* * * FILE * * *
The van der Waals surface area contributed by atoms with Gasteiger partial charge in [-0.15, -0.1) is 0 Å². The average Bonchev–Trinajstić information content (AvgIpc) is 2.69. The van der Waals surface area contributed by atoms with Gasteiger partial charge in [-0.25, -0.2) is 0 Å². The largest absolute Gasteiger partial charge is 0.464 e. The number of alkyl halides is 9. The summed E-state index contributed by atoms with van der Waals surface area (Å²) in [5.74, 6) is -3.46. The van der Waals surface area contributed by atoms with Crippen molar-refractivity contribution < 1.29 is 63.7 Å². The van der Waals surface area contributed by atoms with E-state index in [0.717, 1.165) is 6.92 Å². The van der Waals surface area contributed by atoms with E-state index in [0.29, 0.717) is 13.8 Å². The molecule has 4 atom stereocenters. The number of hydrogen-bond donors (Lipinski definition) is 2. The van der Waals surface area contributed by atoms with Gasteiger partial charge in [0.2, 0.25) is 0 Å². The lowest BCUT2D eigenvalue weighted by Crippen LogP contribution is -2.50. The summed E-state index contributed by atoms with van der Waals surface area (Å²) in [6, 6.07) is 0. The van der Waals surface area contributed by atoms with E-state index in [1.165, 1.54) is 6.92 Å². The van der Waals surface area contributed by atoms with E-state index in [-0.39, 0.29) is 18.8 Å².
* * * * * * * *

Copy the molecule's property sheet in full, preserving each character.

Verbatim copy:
The van der Waals surface area contributed by atoms with Gasteiger partial charge in [-0.15, -0.1) is 0 Å². The average Bonchev–Trinajstić information content (AvgIpc) is 2.69. The van der Waals surface area contributed by atoms with Gasteiger partial charge in [-0.25, -0.2) is 0 Å². The largest absolute Gasteiger partial charge is 0.464 e. The number of alkyl halides is 9. The summed E-state index contributed by atoms with van der Waals surface area (Å²) in [5.74, 6) is -3.46. The van der Waals surface area contributed by atoms with Crippen molar-refractivity contribution < 1.29 is 63.7 Å². The van der Waals surface area contributed by atoms with E-state index in [0.717, 1.165) is 6.92 Å². The van der Waals surface area contributed by atoms with E-state index in [0.29, 0.717) is 13.8 Å². The molecule has 4 atom stereocenters. The number of hydrogen-bond donors (Lipinski definition) is 2. The van der Waals surface area contributed by atoms with Gasteiger partial charge in [0.2, 0.25) is 0 Å². The lowest BCUT2D eigenvalue weighted by Crippen LogP contribution is -2.50. The summed E-state index contributed by atoms with van der Waals surface area (Å²) in [6, 6.07) is 0. The van der Waals surface area contributed by atoms with E-state index in [1.165, 1.54) is 6.92 Å². The van der Waals surface area contributed by atoms with E-state index in [-0.39, 0.29) is 18.8 Å².